That level is the only level where she wears her traditional Tomb Raider attire, though it is unlockable. Instead, she has a different outfit for most of the locations. She wears similar outfits in Kazakhstan and Nepal, so those are the only two that have repeats. There are a total of 33 different outfits available in the game, though most are alternatives of main outfits from the story and are only available by unlocking them. The main five outfits are unlocked after each location is completed. There are two outfits that are exclusive to Croft Manor, which are white and black swimsuits.
Vehicles are reintroduced into the series through two different levels that require driving a Ducati motorcycle to complete them. You're able to shoot enemies while driving this time and you do not have to get off of the motorcycle to complete the levels. Driving too slowly can also penalize you and force you to restart the levels. Lara also drives a forklift during the England level, which adds a unique vehicle to the series. The controls are similar to the motorcycle but offer a more relaxed opportunity to enjoy driving around.
Tomb Raider: Legend followed the direction that Tomb Raider: Angel of Darkness had been going with its soundtrack and currently has the longest soundtrack of the series. Together, the tracks total to just over four-and-a-half hours. This soundtrack took nine months to come to fruition and was composed by Troels Brun Folmann, Crystal Dynamics' in-house composer. Folmann wanted each level to have a unique sound that corresponded with the native sounds of each location. The use of Nepalese instruments from the original Tomb Raider's soundtrack influenced Folmann's work on the level set in Nepal for Legend. In the Tokyo level, taiko drums are prominent in the track while a variety of African drums are used in Ghana.
The titular theme has Nathan McCree's iconic theme but played by a Middle-Eastern duduk. McCree's work is frequently incorporated throughout the soundtrack. The main theme attempts to bring percussions from all over the globe together in one place to represent how far Lara travels within the game. A traditional Scottish Gaelic folk song serves as the main vocals in the theme and are sung by Ailein duinn.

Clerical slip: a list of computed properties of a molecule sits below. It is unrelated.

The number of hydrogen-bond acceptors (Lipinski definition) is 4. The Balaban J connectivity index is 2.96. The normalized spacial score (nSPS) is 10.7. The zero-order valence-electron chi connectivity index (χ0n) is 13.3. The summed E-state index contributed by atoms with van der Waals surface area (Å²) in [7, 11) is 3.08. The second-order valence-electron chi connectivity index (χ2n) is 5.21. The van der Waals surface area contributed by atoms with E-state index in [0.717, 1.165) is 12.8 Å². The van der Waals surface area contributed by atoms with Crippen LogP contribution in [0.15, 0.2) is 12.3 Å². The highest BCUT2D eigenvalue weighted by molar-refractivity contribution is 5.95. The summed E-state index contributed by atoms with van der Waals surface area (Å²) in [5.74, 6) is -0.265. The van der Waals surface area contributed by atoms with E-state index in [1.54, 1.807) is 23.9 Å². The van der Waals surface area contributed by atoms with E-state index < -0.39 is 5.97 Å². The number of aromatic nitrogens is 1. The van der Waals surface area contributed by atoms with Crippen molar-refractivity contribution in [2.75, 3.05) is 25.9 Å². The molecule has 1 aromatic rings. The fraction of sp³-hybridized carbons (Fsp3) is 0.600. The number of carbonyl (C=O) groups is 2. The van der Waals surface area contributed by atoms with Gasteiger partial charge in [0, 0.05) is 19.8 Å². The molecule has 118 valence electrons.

Folmann received a BAFTA for 'Best original Score' and the GANG award for 'Music of the Year' for his work on Tomb Raider: Legend's soundtrack.
This full soundtrack has yet to have a commercial release and only seven tracks were released to the public. Square Enix now has the licensing to all of the material from Legend, including the music. Because of this, several of the tracks were reused for the 2010 spinoff, Lara Croft and the Guardian of Light.
The entire soundtrack is available in the YouTube video below.
Croft Manor returns in the seventh installment with a much needed upgrade. It serves as a training level but also has collectible rewards scattered throughout. Lara must also go through every room in the Manor to have access to all of the rooms as some of them require specific equipment or for a hidden switch to be pulled.
The gym was updated to suit Lara's new abilities and the mechanical ability of the PlayStation 2. There are now rock walls scattered around with swingable bars and places to use the grappling hook. It's one of the most in depth gym designs to date within the series. There's also an access point to the in ground pool in the next room over. In fact, most of the manor can be accessed without going through the main hall.
The Manor itself also had a facelift. Instead of being based on the Derby Studios building from the original games developed by Core Design, the new Manor is based on the Manor as it appears in the Tomb Raider movies. This is the only acknowledgement of the movies in the games and they are still considered separate universes/timelines.
All of these improvements helped to make this well received by both fans and critics alike since Tomb Raider II in 1997. Upon release, Legend remained at the top of the UK game charts for three solid weeks. Even now, it's still one of the most highly rated installments in the series. It was a pleasant revival to the series with most complaints simply referring to how short the game is.
As of 2009, it had sold more than 4.5 million copies. Neither Tomb Raider: Chronicles nor Tomb Raider: Angel of Darkness had seen this much success, making it the most commercially successful game since Tomb Raider: The Last Revelation. It's currently among the titles listed in PlayStation's Platinum, or Essentials, range.
Tomb Raider: Anniversary (2007)
Core Design apparently tried to attempt to redesign the original Tomb Raider game as an anniversary tribute on Sony's handheld PSP (PlayStation Portable) in a video released on June 8, 2006. It featured an updated environment and model structure for the characters as well as more advanced moves than what had been available in 1996. However, this video is now difficult to find and does count as copyright infringement as it was not supposed to be released to the public.